When Israel Hurts
When Israel Hurts
From the desk of Rabbi David Lyon
Read all about it. Headlines in Times of Israel report, “Knesset Passes ‘Reasonableness’ Law, First Part of Netanyahu’s Overhaul of Judiciary.” This news comes to some as a long-awaited improvement of the judiciary, which Netanyahu’s right-wing coalition believes holds too much power over the legislature. To others, this news means the beginning of the end of democracy in Israel, where some brand of checks and balances between the two branches of Israel once existed. Yet, all of us should shudder at the fact that no compromise was accepted after millions protested in the streets, and officials there and in America pleaded for something (anything) less restrictive. It’s anathema to Israel’s familiar, though complicated, democratic process, and its people’s pluralistic hopes for the future.
Our world has grown accustomed to radical shifts, usually to the right, that bear little resemblance to Jewish values for moderation and democratic principles. Scholars agree that Judaism and Jewish life don’t thrive in autocratic or theocratic governments, and history already has taught that a house divided will surely fall in on itself. First-century Jewish history has been cited numerous times in the last year to warn Israel about parallels to the Roman destruction of the Temple and exile of the Jews from Jerusalem. It wasn’t just that Roman power brought down the Temple and exiled the people; it was also the turmoil and political infighting among Jewish ranks. The parallels cannot be ignored completely. Coincidentally, many Jews observe Tisha B’Av to commemorate the destruction of the first and second Temples in 586 BCE and 70 CE, respectively, with fears related to Israel’s current debacle. But this is not time to sit shiva for Israel, again, or just to read Lamentations, the book of sorrows opened on Tisha B’Av.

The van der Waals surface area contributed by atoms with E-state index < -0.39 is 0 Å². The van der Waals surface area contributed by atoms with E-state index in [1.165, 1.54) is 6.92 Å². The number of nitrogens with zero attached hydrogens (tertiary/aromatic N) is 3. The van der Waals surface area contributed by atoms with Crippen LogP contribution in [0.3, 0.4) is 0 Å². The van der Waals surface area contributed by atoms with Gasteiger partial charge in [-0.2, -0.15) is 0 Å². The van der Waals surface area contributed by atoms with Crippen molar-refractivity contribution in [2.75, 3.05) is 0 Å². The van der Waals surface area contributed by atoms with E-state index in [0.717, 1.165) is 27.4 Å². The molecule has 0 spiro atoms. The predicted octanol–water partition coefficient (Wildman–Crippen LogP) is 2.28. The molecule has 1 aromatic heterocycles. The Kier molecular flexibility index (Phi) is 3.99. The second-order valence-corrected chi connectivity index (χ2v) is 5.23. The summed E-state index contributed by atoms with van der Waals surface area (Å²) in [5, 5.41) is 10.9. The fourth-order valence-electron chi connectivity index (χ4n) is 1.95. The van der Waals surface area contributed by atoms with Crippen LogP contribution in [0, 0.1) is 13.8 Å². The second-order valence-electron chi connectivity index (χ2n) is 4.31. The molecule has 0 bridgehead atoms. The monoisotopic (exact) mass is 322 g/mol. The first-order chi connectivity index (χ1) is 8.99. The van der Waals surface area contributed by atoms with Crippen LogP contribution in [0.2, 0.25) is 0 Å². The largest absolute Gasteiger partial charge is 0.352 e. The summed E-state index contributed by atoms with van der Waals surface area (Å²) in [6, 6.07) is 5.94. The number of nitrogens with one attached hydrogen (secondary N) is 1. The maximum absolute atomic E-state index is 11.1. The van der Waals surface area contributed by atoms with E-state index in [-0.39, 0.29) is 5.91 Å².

This is a time for vocal debate, ongoing protest, and renewed support for the Land and People of Israel. Progressive Jews, writ large, must come together again to impose and compel leaders and citizens of Israel, alike, that this recent conclusion is only temporary. While noting persistent security needs that still surround Israel on her borders, the strength and will of the people within its borders must be buoyed and inspired to believe in a future that has animated them to be brilliant and innovative in everything from land development to hi-tech, and beyond.
Israel is home to the “New Jew,” to quote Rabbi Daniel Gordis, our scholar last spring and author of “Impossible Take Longer: 75 Years After Its Creation, Has Israel Fulfilled Its Founders’ Dreams?” (Ecco 2023). The New Jew is not a passive refugee from war-torn Europe; the New Jew is a soldier, a hi-tech influencer, and a proud citizen of a sovereign Jewish nation. And though we’re not Israeli citizens, we are New Jews, too, who shouldn’t reject Israel or apologize for Israel’s challenges. Our role is to stand with Israel, because Daniel Gordis is right. Impossible (can you believe what Israel has already achieved in 75 years against all odds and enemies?) takes longer (the Zionist dream wasn’t just to have a land but to always have a land), so the goal line will likely always be on the horizon.
Stand with Israel now and always. Participate in Congregation Beth Israel’s Israel Advocacy Committee, and give to organizations that stand with us for Israel’s future as a democratic, Middle Eastern, Western, ancient, modern, and spectacular land for our people.
May Israel and the Jewish people thrive in its ancestral homeland, to be a “light unto the nations,” to be the Hope that brought it into being and will always sustain the land and her people.